Saturday, September 30, 2006

Young does a Roasted Scrotum shot at his 32nd birthday party.

For once I thought I was going to get someone a birthday gift on their birthday. Young bought an X-Box 360, so Hansen and I decided to go in together and buy Dead Rising, a zombie fighting game.

Earlier today, Young said, "Look what my friend, Popio, got me." He was holding the game Dead Rising.

I smiled, excused myself and made a frantic call to Hansen. "Return it. Get him Lego Star Wars. I think he wants that."

Two hours later Young said, "Look what my girlfriend got me." Lego Star Wars.

Maybe Young is too easy to shop for. Hansen and I resigned ourselves to getting him something belatedly.

Nick: How about a painting on black velvet with Young and his X-Box 360, and his X-Box 360 is smoking a cigar?

Friday, September 29, 2006

My favorite thing about the office, aesthetically, is the collection of old-fashioned lights hanging from the ceiling in the main room. Nate probably likes them less. As an intern, he has to change the bulbs when they burn out, which is often.

Nate: It's kind of terrifying. The wiring is a mess and half the time the bulbs flash out the second you screw them in. One of these days I'll probably die.

Thursday, September 28, 2006

Sarah is visiting from Boston. We ordered Chinese food and watched Survivor. A nice little thing that we used to do together on Thursday nights before she moved away.

This is the fortune that came in Sarah's cookie.

Sarah: Consider yourself reminded.

My fortune read, "Look ahead for a new beginning."

Sarah: [sigh] Oh man.

Wednesday, September 27, 2006

Using an exclamation point instead of a question mark can make all the difference in the world.

Tuesday, September 26, 2006

The office across the hall from Jellyvision is called Krull. I don't know what they do in there but I imagine them fighting the Beast and his Slayers with a giant throwing star/boomerang which has five points extending out like goblin fingers.

I asked Allard if he knew what they do in there.

"They smoke a lot of cigars. I think they run some kind of photography studio."

Monday, September 25, 2006

Over a month ago, when the old project was finishing and none of us were sure if we'd be back, Chris planned a trip for himself to Arizona, to go out into the desert alone for two weeks to battle the elements and work through some things.

At his birthday party people brought him survival kits and protective tarps. I didn't give him anything. It actually hadn't occurred to me to bring a gift (I'm a bad friend). I told him not to try to camp in the desert by himself for two weeks because he'd probably die.

A day and a half after he went out into the desert I got this text message from him: "Back already. couldn't find water. thought I would die. very ill feeling right now."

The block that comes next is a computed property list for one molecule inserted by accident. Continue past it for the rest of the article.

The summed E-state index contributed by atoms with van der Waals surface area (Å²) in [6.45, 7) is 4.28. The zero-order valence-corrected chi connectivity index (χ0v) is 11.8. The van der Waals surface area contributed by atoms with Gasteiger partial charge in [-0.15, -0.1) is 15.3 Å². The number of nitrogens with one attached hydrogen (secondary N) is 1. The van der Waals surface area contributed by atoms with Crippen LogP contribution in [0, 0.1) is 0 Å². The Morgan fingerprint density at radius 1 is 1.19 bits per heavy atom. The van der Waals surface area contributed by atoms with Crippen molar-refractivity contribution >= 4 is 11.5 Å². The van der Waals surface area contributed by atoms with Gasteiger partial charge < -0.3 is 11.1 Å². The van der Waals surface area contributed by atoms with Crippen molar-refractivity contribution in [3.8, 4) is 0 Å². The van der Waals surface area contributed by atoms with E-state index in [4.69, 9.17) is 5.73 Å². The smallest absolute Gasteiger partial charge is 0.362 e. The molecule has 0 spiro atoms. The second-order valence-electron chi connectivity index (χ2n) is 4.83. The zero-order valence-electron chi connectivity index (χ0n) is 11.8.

Chris is back in the office now, back at work.

Allard: How was your walkabout?
Me: It was more of a walk in and walk out, right?
Chris: It was harder than I thought it would be. I couldn't find water. The protein bars I brought were inedible when warm. I feel like I would have lasted a little longer if my girlfriend, H, hadn't called and broken up with me over the phone the night before I went out into the desert. I was in a bad place, emotionally. There was a lot of screaming into the desert.
Me: What did you scream?
Chris: "Why don't you love me?" "Why do I still love you?" "H____." "H____." "H____." Stuff like that.
Me: Well, I'm glad you're not dead.
Chris: I'm doing much better.

Sunday, September 24, 2006

Job #1: TV-47 Cameraman

When I was 16 I spent the summer in this building working as a cameraman for Hometown, Ohio’s local television station, TV-47. It wasn’t much of a station, mostly set up to air local high school sporting events (and those weren't even live, but taped and then aired the next day). There was also a morning show, a noon news, an evening news and a late night news. Every day I was the cameraman for all of these shows. I was constantly driving back and forth to work, technically only working (and being paid) for forty hours a week, but from 6am to midnight, I was always on my way to or from work.

There was very little actual news to be reported. A large percentage of each newscast was simply pulled from the satellite feeds. Over that one summer I say half a dozen reports on bungee jumping accidents because there was nothing else to fill the time.

I’m not sure why, but everyone at the studio seemed to hate the weatherman. During the commercial break the anchors would sing “Bring in the Clowns” as the weatherman would come out to the green screen to give his forecast. He did his best to ignore them and remain professional.